Saturday, November 3, 2018


With Filmstruck shutting down, I thought I’d squeeze in one last shorts column. If there is a way to resurrect it at a later date, naturally, I will, but without the Criterion Channel, the label doesn’t really have any other venue to showcase random short films--I guess unless I just watch ones that are bonus features on their discs, reviewing them separately from the main feature. I’m sad to see Filmstruck go. It was fun while it lasted. While I imagine that the Criterion Channel will get resurrected again, hopefully with the same level of curation, I doubt we will get another one-two punch of also having the added bonus of the Turner Classics library.

You can read the previous columns here: 1, 2, 3, 4, 5.

My Josephine (2003; USA; 7 minutes): Moonlight-director Barry Jenkins creates a collage-like narrative about two Arab immigrants running a laundromat. The man is in love with the woman, whom he compares to Napoleon’s first wife, and he ponders the nature of devotion, longing, and assimilation. It all works on a symbolic level, expressing their joint--and disjointed--experience through suggestion and metaphor, and yet is also effective as simple drama.

Bath House (2014; Sweden 15 minutes): I’ve reviewed a couple of films by Niki Lindroth von Bahr in previous installments, but this is by far the one with the most coherent plot. Featuring the director’s usual stop-motion style, it portrays a public pool where several animal characters intersect: the horse who is working at the bath house, a gay feline couple who go their to swim, and a trio of bunnies looking to rob the place. Things go wrong for each outing, leaving all six critters stranded on the street, unable to swim, as the pool itself starts to disintegrate.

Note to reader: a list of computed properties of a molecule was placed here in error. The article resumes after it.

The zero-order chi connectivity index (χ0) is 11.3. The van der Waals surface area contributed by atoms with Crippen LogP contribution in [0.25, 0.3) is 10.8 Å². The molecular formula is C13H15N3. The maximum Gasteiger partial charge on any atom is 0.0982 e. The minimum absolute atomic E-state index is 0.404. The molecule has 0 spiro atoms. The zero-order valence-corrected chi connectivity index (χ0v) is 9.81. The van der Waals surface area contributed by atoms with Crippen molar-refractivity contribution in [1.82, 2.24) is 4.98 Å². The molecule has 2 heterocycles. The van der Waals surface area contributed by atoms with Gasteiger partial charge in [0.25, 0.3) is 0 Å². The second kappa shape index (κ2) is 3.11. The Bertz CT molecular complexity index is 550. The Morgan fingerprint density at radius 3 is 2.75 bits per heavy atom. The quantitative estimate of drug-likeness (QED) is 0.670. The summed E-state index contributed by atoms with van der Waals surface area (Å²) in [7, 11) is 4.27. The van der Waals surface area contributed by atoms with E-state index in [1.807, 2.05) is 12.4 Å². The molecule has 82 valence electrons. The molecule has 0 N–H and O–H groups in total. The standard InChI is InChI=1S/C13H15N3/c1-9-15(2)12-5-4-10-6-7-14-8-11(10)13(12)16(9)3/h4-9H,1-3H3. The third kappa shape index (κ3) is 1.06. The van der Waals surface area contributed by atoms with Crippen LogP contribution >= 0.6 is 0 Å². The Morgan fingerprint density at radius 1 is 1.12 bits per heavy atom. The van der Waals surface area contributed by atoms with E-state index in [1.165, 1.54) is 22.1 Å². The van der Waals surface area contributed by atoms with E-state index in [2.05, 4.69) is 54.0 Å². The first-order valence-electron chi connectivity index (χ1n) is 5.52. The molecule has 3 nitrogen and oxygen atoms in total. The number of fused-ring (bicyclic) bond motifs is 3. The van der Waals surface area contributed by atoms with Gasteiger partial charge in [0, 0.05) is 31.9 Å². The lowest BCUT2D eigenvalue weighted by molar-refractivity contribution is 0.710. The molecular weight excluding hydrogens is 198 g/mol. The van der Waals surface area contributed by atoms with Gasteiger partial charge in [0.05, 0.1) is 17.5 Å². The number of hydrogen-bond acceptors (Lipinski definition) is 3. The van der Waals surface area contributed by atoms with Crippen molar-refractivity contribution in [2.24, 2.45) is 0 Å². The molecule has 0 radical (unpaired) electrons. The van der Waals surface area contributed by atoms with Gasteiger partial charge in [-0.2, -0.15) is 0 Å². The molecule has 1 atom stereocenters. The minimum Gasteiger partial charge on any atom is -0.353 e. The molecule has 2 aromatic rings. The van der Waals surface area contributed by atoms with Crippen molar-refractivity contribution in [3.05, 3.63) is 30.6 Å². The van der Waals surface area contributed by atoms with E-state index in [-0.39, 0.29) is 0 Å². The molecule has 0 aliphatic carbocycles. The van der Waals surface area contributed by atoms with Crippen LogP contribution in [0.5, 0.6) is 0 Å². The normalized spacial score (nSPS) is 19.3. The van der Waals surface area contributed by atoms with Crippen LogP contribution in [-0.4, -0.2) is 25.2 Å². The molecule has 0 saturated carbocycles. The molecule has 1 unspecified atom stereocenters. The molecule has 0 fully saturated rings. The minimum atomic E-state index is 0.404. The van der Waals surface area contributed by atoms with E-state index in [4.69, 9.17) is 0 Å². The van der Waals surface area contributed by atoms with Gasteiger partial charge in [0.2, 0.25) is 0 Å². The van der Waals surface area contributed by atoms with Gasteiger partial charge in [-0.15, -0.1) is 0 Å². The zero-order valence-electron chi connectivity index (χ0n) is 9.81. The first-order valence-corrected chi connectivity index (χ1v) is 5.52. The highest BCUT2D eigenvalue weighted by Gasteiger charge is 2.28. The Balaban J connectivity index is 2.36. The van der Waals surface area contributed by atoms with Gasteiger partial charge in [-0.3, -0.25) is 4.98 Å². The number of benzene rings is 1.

Less surreal and abstract than Tord and Tord or The Burden, Bath House manages a quiet humanity, finding intrigue in everyday life, suggesting individual conflict through tiny actions. It’s also charming to look at.

Incident By A Bank (2010; Sweden; 13 minutes): This short by Ruben Olstund, the director of Force Majeure and The Square, is an impressive piece of film choreography. Shot in one continuous take, it captures two inept bank robbers trying to pull a heist, but from the vantage of a non-participatory observer. Remaining outside the bank, the camera probes the street, looking for action and reaction, as bystanders comment on the events, jump into the fray, or even move through the scene oblivious to what is really going on. It’s all rather fascinating both in execution and in drama, putting us in the position to judge the voyeurs who do nothing--while literally doing nothing ourselves.

The Horse in Focus (1956; Sweden; 17 minutes): Staying in Sweden to dip into the Criterion 100 Years of Olympic Films collection, this colorful documentary is both quaint and erudite, kind of exactly the sort of thing you imagined a couple of years back when Mitt Romney was made fun of for participating in “dressage.”

The star here is the commentator rather than the performers, with his clear bias for his home country and flashes of dry wit, tossing zingers at riders when they make errors. There is little suspense in the proceedings, particularly as much is left on the cutting room floor and often the commentary jumps ahead to tell us what happens next. But what makes The Horse in Focus interesting is how it approaches the athletes, with neither the horse nor the rider really given any prime attention. Rather, they are a unit, rising and falling, quite literally, together.